You can also watch a crow figuring out water displacement.
Saturday, August 1, 2015
Thursday, July 30, 2015
Saturday, July 25, 2015
Some might say he isn't serious because he doesn't have any experience working in government. But I doubt many conservative Republicans would subscribe to that view. And I'm not hearing anyone say that Ben Carson or Carly Fiorina aren't serious candidates.
Corie W. Stephens seems to think she's found the smoking gun that shows Trump isn't serious. She says:
Perfectly showcasing the depth of his candidacy is DonaldJTrump.com, his official campaign website. It contains no issues page, but helpfully informs you that “Mr. Trump has over 7 million followers on social media.”But wait a second . . .
One can read about how much expensive property he owns and learn all about his foray into reality TV. You’re out of luck however, if you’re curious about how he would handle diplomatic relations with Iran or reform our nation’s healthcare system.
As far as I can tell, Jeb Bush's website "contains no issues page."
And Scott Walker's website also "contains no issues page."
After looking around those websites, I'm not seeing any clue as to how those candidates "would handle diplomatic relations with Iran or reform our nation’s healthcare system."
The websites of Trump and Bush and Walker all look like they could have been designed by the same person. They all have a bio of the candidate with vague references to their political ideologies but no concrete plans. Those websites all feature "news" stories and social-media links instead of "issue" statements. So are the three Republican candidates who've been doing the best in the polls all unserious about vying for the presidency?
I can think of two better explanations. Either (a) they plan to add an "issues" section later in the campaign, after their positions have had more time to jell, or (b) they've decided that a continually updated "news" format is a more dynamic, effective way to engage potential supporters than a static list of policy statements.
Personally, I don't think that's the best approach. I prefer Marco Rubio's website, with its clear "issues" section.
But should we really write off a whole campaign for taking the Bush/Walker/Trump approach, in the very early stages of the race? I don't think so.
Friday, July 24, 2015
A translator's struggle to export Seinfeld to Germany.
The hardest joke to translate, out of 180 episodes, was the one where Jerry doesn't know the name of the woman he's dating, but only knows it "rhymes with a female body part."
Nazi jokes were also dicey:
Seinfeld’s Jewish references posed a unique challenge: as Sebastian explained, "The Germans have a certain you-know-what with the Jewish." Her editor was worried about some of Seinfeld’s Jewish jokes. "We better not say it like that," she remembered her editor saying, "because the Germans may be offended." She added later, recalling the incident to me, "They should be offended, in my understanding. They did it!"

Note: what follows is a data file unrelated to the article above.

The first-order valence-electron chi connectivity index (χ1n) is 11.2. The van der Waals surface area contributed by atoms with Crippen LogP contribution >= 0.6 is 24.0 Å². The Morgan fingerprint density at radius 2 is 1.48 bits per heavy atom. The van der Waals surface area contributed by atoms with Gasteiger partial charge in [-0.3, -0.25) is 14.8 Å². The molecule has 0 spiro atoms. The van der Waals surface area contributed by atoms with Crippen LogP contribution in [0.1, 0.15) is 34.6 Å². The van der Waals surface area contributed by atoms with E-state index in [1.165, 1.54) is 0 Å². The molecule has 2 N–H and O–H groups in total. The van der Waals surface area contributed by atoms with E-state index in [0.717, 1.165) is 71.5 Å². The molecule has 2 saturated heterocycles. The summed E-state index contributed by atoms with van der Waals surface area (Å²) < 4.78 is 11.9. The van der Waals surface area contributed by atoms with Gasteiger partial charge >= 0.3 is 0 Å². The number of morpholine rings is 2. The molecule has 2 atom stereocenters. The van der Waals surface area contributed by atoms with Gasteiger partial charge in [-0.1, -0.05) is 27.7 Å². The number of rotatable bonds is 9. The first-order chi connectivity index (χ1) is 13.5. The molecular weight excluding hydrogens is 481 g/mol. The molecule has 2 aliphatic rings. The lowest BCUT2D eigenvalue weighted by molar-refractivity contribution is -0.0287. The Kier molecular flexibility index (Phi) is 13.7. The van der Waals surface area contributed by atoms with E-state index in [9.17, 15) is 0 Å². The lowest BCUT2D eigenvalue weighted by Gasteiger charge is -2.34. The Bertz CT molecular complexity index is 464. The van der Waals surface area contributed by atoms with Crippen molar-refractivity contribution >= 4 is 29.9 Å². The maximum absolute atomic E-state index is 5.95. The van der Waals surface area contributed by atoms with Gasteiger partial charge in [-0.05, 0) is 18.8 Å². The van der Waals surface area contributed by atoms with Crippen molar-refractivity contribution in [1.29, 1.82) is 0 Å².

Sebastian appreciated Seinfeld’s direct approach to Jewish history. She wanted to use jokes in direct translation, but the editor wouldn’t let her. She lost several battles. It was a fine line: Der Suppen-Nazi? Sure. . . . An entire episode based on George being mistaken for a neo-Nazi was problematic. So were references to the TV miniseries Holocaust and the film Schindler’s List. Take Elaine’s voiceover narration in "The Subway" episode when her train gets stuck: "We are in a cage. . . . Oh, I can't breathe, I feel faint. Take it easy, it'll start moving soon. Think about the people in the concentration camps, what they went through."
Occasionally, Sebastian triumphed in her conflicts with editors — the practicalities of the show demanded an authentic translation. In an early episode, one of Jerry’s comedy routines addresses the fact that Nazis in World War II movies had "like two separate ‘heils.' They had like the regular ‘heil,’ and then when they were around the offices, they had like this casual ‘heil.’" There was no way to avoid a faithful translation . . .
Thursday, July 23, 2015
Any American who has spent much time around visiting Europeans has probably had some version of this conversation: "Why do you use so much air conditioning?" they ask. "Your buildings are ridiculously cold. I have to wear a sweater inside in the summer! And it's bad for the environment. You shouldn't do that." . . .
For Europeans reading this, I may actually be able to clear up this baffling issue: Americans use air conditioning more because America is a lot hotter than Europe is. . . .